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Why Tech Employers Hate Congress' New Immigration Reform Bill

Major corporations say the legislation's restrictive provisions and fine print will handcuff their ability to hire the talent they need to compete globally.

As momma says, be careful what you wish for. For several years, tech employers -- including giants like Microsoft and Oracle -- have been lobbying Congress to raise the cap on H-1B visas, the most common visa used to hire foreign technology workers for jobs in the U.S.

So, you'd think that a compromise immigration reform bill hammered out between a bi-partisan group of Senators and the White House that includes provisions for raising the cap would be a wish-come-true for tech employers.

Think again. "This bill could be well be worse than the status quo we have now, and that says a lot," says Jack Krumholtz, Microsoft managing director of federal government affairs. That's because while the comprehensive and controversial immigration reform bill proposes to raise the H-1B visa cap from the current annual 65,000 to 115,000 (and up to a max of 180,000), the legislation is missing key elements that have been proposed in other bills, while having restrictive provisions and fine print that tech employers say will handcuff their ability to hire the talent they need and to compete globally.

If (and that's a big if) the immigration bill ends gets signed into law with the H-1B provisions that are drafted into it now, "it will make the program unworkable moving forward," says Krumholz.

As the bill is debated this week in Congress, as well as in American HR departments and lunchrooms -- that sentiment is echoed by Robert Hoffman, VP of government affairs at Oracle and co-chair of Compete America, a coalition of technology companies that has been pushing for visa and green card reform for years.

What is bugging tech employers about the bill? For starters, last year the Senate passed a bill that would've raised the H-1B cap to 115,000 -- but also exempted from any cap foreign students who earn advanced degrees from U.S. universities.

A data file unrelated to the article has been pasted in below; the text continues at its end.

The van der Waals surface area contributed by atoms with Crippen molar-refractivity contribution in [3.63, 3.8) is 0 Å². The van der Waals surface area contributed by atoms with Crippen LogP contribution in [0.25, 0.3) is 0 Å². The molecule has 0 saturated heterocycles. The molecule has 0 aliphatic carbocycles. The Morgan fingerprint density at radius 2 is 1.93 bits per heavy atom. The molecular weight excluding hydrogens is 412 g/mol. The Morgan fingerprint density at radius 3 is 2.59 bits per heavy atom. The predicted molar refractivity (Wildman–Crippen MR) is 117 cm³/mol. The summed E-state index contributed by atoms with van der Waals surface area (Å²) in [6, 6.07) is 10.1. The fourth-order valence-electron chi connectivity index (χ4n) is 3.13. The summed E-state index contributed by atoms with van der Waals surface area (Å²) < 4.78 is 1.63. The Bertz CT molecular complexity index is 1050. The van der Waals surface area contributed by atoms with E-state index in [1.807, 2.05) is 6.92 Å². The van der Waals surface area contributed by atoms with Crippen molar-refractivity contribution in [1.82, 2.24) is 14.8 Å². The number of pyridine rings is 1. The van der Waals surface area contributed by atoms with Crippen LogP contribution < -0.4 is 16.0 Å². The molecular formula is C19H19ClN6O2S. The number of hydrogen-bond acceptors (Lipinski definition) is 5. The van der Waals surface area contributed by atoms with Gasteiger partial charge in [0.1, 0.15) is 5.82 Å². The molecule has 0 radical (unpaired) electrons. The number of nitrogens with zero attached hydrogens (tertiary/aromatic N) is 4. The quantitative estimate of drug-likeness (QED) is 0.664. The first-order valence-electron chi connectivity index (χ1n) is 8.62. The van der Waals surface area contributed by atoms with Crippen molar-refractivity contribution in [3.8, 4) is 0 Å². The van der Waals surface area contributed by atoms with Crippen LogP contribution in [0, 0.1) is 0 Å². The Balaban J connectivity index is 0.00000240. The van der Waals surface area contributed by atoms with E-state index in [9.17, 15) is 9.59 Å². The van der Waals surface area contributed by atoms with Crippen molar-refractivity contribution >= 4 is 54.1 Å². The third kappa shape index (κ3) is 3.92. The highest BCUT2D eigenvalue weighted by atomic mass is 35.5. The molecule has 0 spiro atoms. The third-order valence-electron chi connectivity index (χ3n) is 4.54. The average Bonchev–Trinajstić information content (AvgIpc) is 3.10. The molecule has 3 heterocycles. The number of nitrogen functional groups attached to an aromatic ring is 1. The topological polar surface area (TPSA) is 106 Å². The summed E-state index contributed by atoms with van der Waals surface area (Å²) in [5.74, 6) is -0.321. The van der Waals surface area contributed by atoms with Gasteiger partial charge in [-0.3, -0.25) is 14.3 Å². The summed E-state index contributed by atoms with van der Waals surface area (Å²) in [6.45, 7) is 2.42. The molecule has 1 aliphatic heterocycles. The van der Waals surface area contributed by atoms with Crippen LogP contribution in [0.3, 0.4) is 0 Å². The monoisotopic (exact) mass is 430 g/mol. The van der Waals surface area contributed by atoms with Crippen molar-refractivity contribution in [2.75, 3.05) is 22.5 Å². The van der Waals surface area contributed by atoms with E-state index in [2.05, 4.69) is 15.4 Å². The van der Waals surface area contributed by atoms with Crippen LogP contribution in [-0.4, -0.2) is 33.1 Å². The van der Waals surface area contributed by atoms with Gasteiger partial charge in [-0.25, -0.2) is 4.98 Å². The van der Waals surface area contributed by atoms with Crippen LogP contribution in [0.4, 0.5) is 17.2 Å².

Under current laws, 20,000 of these students can be afforded H-1B visas each year, in addition to the general pool of 65,000 H-1Bs. The proposals approved last year by the Senate -- but lacking in the current immigration reform bill -- would've done away with any cap for those students, plus added another allotment of 20,000 visas for foreign students who have advanced degrees in science, technology, engineering, and math (or STEM) from foreign schools.

Microsoft, Oracle, and others say they've had to turn away fresh talent -- like those graduating from U.S. school right now -- because the H-1B visa cap for fiscal 2008 (which starts Oct. 1) was filled for the 65,000 visas on the first day (in April) that the U.S. accepted the visa petitions, and the cap on the 20,000 advanced degree visas was hit about a month later.

In fact, on April 2 and April 3, employers filed to U.S. Citizenship and Immigration Services nearly 120,000 petitions for the 65,000 fiscal 2008 H-1B visa allotment -- which also would be more than enough to fill the 115,000 H-1B slots proposed in the latest version of comprehensive immigration reform.

Also, tech employers aren't pleased about one of the most dramatic shifts proposed by the reform bill. That is a move towards a merit-point system, where individuals can independently apply for green cards or permanent U.S. residency that would be awarded according to the total points they'd earn based on skill set, education, and occupation, and, to a lesser extent, family ties and other considerations.

Last week, when word spread of a compromise between the White House and the group of Senators, the bill appeared to shift U.S. immigration tradition, in which family ties mattered significantly, to a heightened employer-based system focused on the new point system. However, tech employers say the point system takes control away from businesses because employers would no longer sponsor green-card applications for specific individuals they want to hire.

"The point system is built on top of a scarcity of green cards, and then shifts personnel decisions into the hands of bureaucrats and away from employers," says Hoffman.

Although individuals who have advanced degrees in areas like STEM -- or have skills in demanded occupational fields like STEM -- could potentially earn more points than green-card applicants with fewer demanded skills and less education, tech employers say the point system would create a free-for-all, with "low skills and high skills" competing for the same backlog of green cards. "This would leave our ability up to chance" as an employer in planning hiring, says Krumholtz.

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